You know what hurts? Most characters in ya books are 16-18. I enjoy reading about them because I aspire to be like them, to have adventures like them. They are all older than me, there is still scope my life is headed towards something good, something new. I look at these characters for inspiration and maybe I’ll find love like them, a family like their’s, they are older than me, good things await me.
But eventually, some day I’ll grow up and authors will still write about 18 year olds and it’ll hurt. It’ll hurt because they are younger than me and they have done soo much that I have not, found soo much that maybe I never will. I’d be older than them but I’d know that whatever happens, I’ll never have the fun they had.
The author J.M. Buckler decided that it would be appropriate to post this reel about how diversity is “ruining” the YA genre and making a mockery out of minority groups’ legitimate gripes with the genre and industry as a whole. A number of authors in the comment section have been agreeing with Buckler. I will be reblogging later with all of the authors who support this bullshit.
I literally read books for escapism and then when I finish a good book, I become obsessed, and then I start another book to get over the previous book and I become obsessed with it too and hence the cycle continues.
Speaking of Pendragon, you know what other young adult books I've never seen anyone on here talking about? Charlie Bone!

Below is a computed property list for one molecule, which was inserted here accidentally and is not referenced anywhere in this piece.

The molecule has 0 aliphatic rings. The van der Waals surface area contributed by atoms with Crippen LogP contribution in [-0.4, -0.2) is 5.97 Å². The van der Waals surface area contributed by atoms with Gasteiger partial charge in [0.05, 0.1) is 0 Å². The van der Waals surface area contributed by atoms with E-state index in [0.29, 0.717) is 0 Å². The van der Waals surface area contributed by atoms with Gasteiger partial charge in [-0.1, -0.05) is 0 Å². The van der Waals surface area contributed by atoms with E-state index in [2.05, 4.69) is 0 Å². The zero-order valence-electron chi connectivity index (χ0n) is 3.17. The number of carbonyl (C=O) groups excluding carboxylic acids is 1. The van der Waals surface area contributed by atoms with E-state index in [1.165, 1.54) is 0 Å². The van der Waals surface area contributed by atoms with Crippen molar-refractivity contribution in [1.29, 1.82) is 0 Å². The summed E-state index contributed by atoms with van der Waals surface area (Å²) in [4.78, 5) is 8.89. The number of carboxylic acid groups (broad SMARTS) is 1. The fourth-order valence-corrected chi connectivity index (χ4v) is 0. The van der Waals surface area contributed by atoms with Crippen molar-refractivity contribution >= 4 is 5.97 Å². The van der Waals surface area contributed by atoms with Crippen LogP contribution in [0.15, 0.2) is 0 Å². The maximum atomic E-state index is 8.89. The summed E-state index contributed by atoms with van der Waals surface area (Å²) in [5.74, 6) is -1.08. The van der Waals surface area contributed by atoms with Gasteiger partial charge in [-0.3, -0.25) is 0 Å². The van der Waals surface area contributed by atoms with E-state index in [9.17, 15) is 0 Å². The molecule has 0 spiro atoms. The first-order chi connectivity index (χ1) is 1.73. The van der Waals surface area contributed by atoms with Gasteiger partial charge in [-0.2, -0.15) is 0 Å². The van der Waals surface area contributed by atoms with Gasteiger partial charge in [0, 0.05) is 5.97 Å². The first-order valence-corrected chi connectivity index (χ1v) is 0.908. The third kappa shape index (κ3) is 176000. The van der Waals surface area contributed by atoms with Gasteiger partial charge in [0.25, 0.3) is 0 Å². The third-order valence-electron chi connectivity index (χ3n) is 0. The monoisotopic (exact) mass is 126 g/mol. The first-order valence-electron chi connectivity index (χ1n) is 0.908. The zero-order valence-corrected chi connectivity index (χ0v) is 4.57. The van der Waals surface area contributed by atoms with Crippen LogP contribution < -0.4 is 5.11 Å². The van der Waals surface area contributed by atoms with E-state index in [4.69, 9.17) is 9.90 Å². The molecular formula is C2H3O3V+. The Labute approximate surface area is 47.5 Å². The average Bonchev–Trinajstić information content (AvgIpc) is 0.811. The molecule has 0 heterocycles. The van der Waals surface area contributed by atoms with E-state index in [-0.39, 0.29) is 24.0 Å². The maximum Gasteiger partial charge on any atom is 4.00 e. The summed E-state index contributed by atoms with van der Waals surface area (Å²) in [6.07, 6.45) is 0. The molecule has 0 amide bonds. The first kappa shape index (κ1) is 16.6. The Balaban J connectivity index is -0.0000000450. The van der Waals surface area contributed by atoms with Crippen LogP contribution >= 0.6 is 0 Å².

And where's my Spiderwick Chronicles fandom?
I'm aghast that nobody gushes about Cornelia Funke's books.
Or brings up the bizarre Wrinkle in Time sequels...
And I know it's a slightly different genre but nine years on this site and not one single mention of Twitches? Did Karsh mean nothing to you? We roast The Last Airbender but not a single post about how Disney Channel once butchered my middle school escapism?
Everyone on here makes it their mission to talk about certain children's shows/movies with the seriousness of a group of investors at a yacht club, but we've missed out on so many others...
Hypothesis: the main characteristic that makes YA literature YA is the very high level of reader identification it promotes with its protagonists. This explains many, maybe most of the common qualities of YA books, and also many of the limitations of YA
qotd: “‘It’s you I love,’ he says. ‘I spent much of my life guarding my heart. I guarded it so well that I could behave as though I didn’t have one at all. Even now, it is a shabby, worm-eaten, and scabrous thing. But it is yours.’” — @hollyblack
The Cruel Prince: ★ ★ ★ ★ ☆
The Wicked King: ★ ★ ★ ★ ☆
The Queen of Nothing: ★ ★ ★ ★ ★
How the King of Elfhame Learned to Hate Stories:
★ ★ ★ ★ ★
After months of watching others obsess over The Folk of the Air, I can finally say that I have completely finished the series! Though the romance didn’t live up to the hype at times, I loved my time spent in Elfhame! The world is completely unique, populated by fantastical creatures and complex, morally grey characters. Rovina Cai does a wonderful job capturing these characters on the page in “How the King of Elfhame Learned to Hate Stories.”
I definitely recommend this series to fantasy lovers ✨🧚♀️ and hope to revisit the world soon in Black’s future books!
[ID: A photo of a book lying flat on a wooden cutting board. The book is All of Us Villains by Amanda Foody and Christine Lynn Herman. The cover features a person edited to have red skin. Only half of their face is visible and their hands are together in a contemplative pose. The book is surrounded by coffee beans and a bowl full of grapes.]